1) It is easier to ask forgiveness than to get permission. 2) Congress was busy and never asked. 3) Everyone else has one. 4) If you ain't FBI, you're a suspect. (Pick 4)
Jennifer Lynch writes:
Today we’re publishing—for the first time—the FBI’s drone licenses and supporting records for the last several years. Unfortunately, to say that the FBI has been less than forthcoming with these records would be a gross understatement.
Just yesterday, Wired broke the story that the FBI has been using drones to surveil Americans. Wired noted that, during an FBI oversight hearing before the Senate Judiciary Committee, FBI Director Robert Mueller let slip that the FBI flies surveillance drones on American soil. Mueller tried to reassure the senators that FBI’s drone program “is very narrowly focused on particularized cases and particularized leads.” However, there’s no way to check the Director on these statements, given the Bureau’s extreme lack of transparency about its program.
Read more on EFF.
Notice: This assume anyone would want to be located in Montana...
Allie Bohm writes:
Montana just made history. It recently enacted the first state law in the nation(sponsored by Rep. Daniel Zolnikov (R-Billings)) requiring law enforcement to obtain a probable-cause warrant before tracking an individual based on his or her cell phone location information, social networking check-ins, or via a GPS tracking device in a criminal investigation. (A few states do have laws pertaining only to GPS tracking.)
Read more on ACLU’s blog.
I want the black box data. In fact, I want to be able to call it up on the dashboard.
Lucas Mearian reports:
Those two privacy issues are bubbling up in Congress, where lawmakers this week filed bipartisan legislation that would give car owners control over data collected in black box-style recorders that may be required in all cars as soon as next year. The move follows a separate proposal made earlier this month that would block telecommunications companies from tracking viewer activity with new digital video recorder (DVR) technology.
Read more on Computerworld.
Perhaps we should track these people (or at least review their LinkedIn pages). They might be useful resources or even speakers...
Former Twitter laywer officially joins White House staff
The Office of Science and Technology Policy confirmed Wong's new role as a deputy chief technology officer in the Obama administration Thursday to The Washington Post. CNET first reported in May that Wong was tapped to be the White House's first privacy officer.
Wong, who worked as a vice president and deputy general counsel at Google prior to working at Twitter...
Facebook promotes Colin Stretch to general counsel
… Stretch, who joined Facebook in 2010, is the company's acting deputy general counsel. He will replace current General Counsel Ted Ullyot, who announced in May that he was leaving the social network after five years with the company.
Trying to blog (and teach) in a 'TL;DR' world
When 15 seconds is too long; welcome to the 'TL;DR' world
Instagram has video now, a whole 15 seconds that can be recorded. That's just over twice as long as Vine's 6 seconds. "Too long?" some wonder. Maybe the bigger question is, how have we ended up in a place where there can even be a debate over whether a few seconds is too long?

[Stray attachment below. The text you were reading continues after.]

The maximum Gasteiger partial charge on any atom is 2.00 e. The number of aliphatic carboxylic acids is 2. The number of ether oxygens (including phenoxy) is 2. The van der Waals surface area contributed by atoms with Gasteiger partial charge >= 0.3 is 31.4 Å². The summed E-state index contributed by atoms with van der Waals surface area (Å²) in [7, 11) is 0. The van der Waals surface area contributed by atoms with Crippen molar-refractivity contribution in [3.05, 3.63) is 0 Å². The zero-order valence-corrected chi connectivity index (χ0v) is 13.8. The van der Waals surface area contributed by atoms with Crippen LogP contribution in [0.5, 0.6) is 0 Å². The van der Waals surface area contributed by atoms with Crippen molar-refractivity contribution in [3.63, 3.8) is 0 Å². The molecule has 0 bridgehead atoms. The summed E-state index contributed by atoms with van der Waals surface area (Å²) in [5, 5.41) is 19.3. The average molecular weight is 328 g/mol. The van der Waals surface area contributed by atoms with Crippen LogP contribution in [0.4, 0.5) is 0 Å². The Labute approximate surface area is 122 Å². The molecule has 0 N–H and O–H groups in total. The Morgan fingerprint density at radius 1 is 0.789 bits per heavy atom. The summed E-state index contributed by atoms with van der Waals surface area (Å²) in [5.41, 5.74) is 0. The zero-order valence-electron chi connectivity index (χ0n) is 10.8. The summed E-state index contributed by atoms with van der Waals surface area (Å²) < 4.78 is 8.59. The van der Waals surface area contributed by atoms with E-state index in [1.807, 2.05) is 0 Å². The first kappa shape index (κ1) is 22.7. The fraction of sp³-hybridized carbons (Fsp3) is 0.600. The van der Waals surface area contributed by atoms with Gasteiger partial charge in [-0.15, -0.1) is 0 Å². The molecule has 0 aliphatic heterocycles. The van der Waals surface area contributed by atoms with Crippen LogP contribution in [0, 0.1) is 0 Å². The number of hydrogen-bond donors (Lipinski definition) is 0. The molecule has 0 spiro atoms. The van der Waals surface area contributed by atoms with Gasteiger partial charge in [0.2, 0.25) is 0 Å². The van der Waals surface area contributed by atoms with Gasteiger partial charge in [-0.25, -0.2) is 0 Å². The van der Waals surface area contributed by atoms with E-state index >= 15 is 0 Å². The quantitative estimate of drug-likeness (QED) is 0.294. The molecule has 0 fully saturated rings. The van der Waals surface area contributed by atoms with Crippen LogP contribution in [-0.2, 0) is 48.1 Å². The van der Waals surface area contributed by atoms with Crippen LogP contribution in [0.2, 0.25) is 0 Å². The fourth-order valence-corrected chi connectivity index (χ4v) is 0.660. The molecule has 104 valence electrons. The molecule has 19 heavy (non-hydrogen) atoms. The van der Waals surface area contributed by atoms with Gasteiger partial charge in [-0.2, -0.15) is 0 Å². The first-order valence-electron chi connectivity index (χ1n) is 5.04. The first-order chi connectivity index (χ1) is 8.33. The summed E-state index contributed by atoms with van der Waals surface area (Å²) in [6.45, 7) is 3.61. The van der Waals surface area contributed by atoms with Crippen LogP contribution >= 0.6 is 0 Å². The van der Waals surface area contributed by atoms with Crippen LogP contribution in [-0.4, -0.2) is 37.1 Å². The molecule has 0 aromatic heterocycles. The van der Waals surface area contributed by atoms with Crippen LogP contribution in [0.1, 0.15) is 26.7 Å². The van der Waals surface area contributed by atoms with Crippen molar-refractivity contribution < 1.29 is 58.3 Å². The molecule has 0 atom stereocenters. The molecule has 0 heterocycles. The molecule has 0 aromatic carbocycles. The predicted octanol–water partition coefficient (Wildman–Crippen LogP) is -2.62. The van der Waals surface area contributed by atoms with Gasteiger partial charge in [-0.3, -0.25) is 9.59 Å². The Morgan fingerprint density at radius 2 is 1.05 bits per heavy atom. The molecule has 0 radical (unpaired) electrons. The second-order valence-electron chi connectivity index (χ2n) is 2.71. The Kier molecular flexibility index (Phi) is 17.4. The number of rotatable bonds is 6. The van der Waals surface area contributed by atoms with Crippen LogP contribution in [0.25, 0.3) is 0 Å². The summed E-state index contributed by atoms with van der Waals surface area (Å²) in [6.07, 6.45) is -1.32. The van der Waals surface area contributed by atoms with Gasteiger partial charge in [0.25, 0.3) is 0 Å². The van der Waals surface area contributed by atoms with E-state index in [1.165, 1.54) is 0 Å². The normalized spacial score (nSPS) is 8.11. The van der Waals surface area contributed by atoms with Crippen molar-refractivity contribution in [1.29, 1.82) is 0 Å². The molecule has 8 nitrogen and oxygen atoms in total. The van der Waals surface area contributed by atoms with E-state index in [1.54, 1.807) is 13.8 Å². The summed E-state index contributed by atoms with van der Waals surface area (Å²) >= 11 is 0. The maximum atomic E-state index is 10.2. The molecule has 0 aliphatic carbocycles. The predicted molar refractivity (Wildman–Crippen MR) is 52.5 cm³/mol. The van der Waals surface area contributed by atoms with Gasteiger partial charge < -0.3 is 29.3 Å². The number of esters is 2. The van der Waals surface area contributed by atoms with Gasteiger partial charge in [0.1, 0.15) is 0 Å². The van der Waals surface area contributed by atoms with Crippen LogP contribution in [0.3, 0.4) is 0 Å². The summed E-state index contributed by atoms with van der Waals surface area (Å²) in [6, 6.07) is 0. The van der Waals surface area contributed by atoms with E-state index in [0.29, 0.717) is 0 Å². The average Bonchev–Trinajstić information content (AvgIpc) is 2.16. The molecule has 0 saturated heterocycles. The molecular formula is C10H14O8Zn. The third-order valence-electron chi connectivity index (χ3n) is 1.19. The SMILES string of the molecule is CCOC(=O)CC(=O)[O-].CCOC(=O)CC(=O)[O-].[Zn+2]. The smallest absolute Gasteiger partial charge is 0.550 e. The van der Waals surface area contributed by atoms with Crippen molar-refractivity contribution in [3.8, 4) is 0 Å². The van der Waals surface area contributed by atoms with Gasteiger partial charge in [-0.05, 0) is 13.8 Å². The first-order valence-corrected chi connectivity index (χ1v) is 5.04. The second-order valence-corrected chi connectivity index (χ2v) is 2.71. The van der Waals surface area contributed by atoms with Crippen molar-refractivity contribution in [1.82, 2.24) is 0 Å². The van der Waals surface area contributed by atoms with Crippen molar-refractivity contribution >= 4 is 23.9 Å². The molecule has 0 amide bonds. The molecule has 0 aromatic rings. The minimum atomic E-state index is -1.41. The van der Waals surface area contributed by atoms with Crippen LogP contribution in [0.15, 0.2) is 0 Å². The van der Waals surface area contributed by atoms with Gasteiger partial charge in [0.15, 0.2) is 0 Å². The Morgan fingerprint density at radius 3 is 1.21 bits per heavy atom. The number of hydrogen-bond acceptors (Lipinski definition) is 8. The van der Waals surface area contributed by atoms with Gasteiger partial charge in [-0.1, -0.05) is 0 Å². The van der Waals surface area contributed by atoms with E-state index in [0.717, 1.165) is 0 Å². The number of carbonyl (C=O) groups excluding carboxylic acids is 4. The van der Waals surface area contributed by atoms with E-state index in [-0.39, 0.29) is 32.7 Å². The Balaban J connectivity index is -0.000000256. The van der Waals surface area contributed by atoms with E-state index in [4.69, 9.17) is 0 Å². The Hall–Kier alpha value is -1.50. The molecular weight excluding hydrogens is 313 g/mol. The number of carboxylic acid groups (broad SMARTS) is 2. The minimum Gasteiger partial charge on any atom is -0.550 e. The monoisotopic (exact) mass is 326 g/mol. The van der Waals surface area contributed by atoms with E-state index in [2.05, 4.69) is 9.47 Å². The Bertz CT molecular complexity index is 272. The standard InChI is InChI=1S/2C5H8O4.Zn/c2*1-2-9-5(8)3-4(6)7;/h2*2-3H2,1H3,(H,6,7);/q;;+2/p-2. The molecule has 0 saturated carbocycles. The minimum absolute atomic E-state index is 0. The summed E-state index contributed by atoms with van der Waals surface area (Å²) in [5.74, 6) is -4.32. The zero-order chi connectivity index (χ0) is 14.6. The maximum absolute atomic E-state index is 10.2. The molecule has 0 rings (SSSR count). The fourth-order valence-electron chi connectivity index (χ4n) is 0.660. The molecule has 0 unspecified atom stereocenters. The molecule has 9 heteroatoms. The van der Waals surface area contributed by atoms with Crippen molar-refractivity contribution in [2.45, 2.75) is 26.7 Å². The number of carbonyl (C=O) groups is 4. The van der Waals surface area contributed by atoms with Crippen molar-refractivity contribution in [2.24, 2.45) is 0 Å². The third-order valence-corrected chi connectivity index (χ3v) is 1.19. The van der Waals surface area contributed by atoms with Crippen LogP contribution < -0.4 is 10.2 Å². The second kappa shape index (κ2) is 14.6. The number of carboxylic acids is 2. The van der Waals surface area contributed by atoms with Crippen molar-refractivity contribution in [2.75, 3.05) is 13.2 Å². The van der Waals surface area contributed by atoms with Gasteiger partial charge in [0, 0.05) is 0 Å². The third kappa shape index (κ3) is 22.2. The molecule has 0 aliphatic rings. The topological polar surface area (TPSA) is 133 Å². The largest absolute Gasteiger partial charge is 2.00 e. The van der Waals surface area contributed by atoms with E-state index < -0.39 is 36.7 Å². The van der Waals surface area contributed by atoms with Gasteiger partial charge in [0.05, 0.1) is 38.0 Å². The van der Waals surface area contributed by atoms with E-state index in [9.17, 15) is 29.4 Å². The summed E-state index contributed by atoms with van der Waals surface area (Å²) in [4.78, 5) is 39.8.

TL;DR: "Too long; didn't read"
Yes, the TL;DR world continues to grow. "TL;DR"? Too long; didn't read. I didn't even know the acronym until about a year ago, when I began seeing it more and more. The writer part of me, the curmudgeon part of me, wants to say RTDT, "read the damn thing," to anyone who has a TL;DR type of attitude.
Might be interesting to my statistics students...
The Measure of America 2013–2014
“In the era of “big data,” it would seem that policymakers and regular people alike would have the information they need at their fingertips to understand their world and make it better. Unfortunately, that’s far from the case. Though we know the country’s gross domestic product quarterly, its retail sales monthly, and stock market numbers minute-by-minute, we rarely hear statistics on our country’s people.
How long can a baby born today in Missouri, New Mexico, or Minnesota expect to live? What proportion of adults have completed high school in Houston as compared to Dallas? What wages and salaries are typical of Latinos in the United States, and how do they compare to those of whites or African Americans?
Measure of America’s mission is to use data points like these to tell the story of how people—not just the economy—are doing. We do so using the global gold standard for measuring well-being and access to opportunity: the Human Development Index.
This third volume in the Measure of America series measures well-being in three vital areas—health, education, and earnings—that shape the opportunities available to us and enable people to invest in their families and live to their full potential. The Measure of America 2013–2014 contains American Human Development Index ranking for the 50 U.S. states, the 25 largest metropolitan areas, and racial and ethnic groups within those states and metro areas. It also looks at changes in well-being in states since 2000 and in metro areas before and after the Great Recession.”